• The Constitution protects the rights of each individual. These rights are not put to a vote.

    The Constitution limits government power at every level of government. A local government cannot suspend freedom from self incrimination or freedom from warrantless searches. And no local or state government can suspend equal protection no matter how many loving christians vote to deny equal protection to those yucky people over there.

    A local government cannot avoid the Constitution by hiring someone else to do the deed. A local government could hire contractors to issue building permits, but those functions would still have to be performed in compliance with the US Constitution. That means equal treatment. And the contractor’s religious beliefs, prejudices or other hang ups do not exempt compliance with constitutional requirements while he is serving as an agent for the government.

    Likewise, people seeking governnment foster care and adoption services are also entitled to equal treatment, even if the government contracts out some aspects. And the contractor’s religious beliefs, prejudices or other hang ups do not exempt compliance with constitutional requirements while he is serving as an agent for the government.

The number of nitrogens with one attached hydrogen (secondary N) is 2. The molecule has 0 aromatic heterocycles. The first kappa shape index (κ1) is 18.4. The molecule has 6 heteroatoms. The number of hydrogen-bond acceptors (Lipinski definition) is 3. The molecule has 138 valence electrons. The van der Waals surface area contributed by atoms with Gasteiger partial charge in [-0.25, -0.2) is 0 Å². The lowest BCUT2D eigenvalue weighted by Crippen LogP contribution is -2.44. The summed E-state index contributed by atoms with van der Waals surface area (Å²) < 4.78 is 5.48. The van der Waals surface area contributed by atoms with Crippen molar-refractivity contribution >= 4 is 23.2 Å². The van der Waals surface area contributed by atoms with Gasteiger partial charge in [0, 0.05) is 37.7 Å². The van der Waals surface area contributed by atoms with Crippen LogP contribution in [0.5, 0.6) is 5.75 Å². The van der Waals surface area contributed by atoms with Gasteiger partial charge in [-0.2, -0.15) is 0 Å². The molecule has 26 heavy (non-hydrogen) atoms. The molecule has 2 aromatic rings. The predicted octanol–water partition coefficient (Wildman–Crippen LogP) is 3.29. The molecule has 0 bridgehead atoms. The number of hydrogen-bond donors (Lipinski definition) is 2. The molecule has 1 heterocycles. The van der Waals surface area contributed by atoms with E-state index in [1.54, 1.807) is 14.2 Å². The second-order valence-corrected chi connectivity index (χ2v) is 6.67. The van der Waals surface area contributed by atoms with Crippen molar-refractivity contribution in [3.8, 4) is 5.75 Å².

• There is a right to equal protection.

    Which means the government cannot refuse to issue driver’s licenses to every person named Bob, even tho neither driving nor Bob is mentioned in the document.

    You are entitled to equal treatment when dealing with the government. And that right cannot be taken away no matter how many people think Bobs are inherently yucky and should be discriminated against at every opportunity.

  • Equal protection under any law.

    Equal protection under every law.

    As required by The Constitution of the United States of America, 14th Amendment, Section 1.

    Every citizen is protected by the 14th Amendment.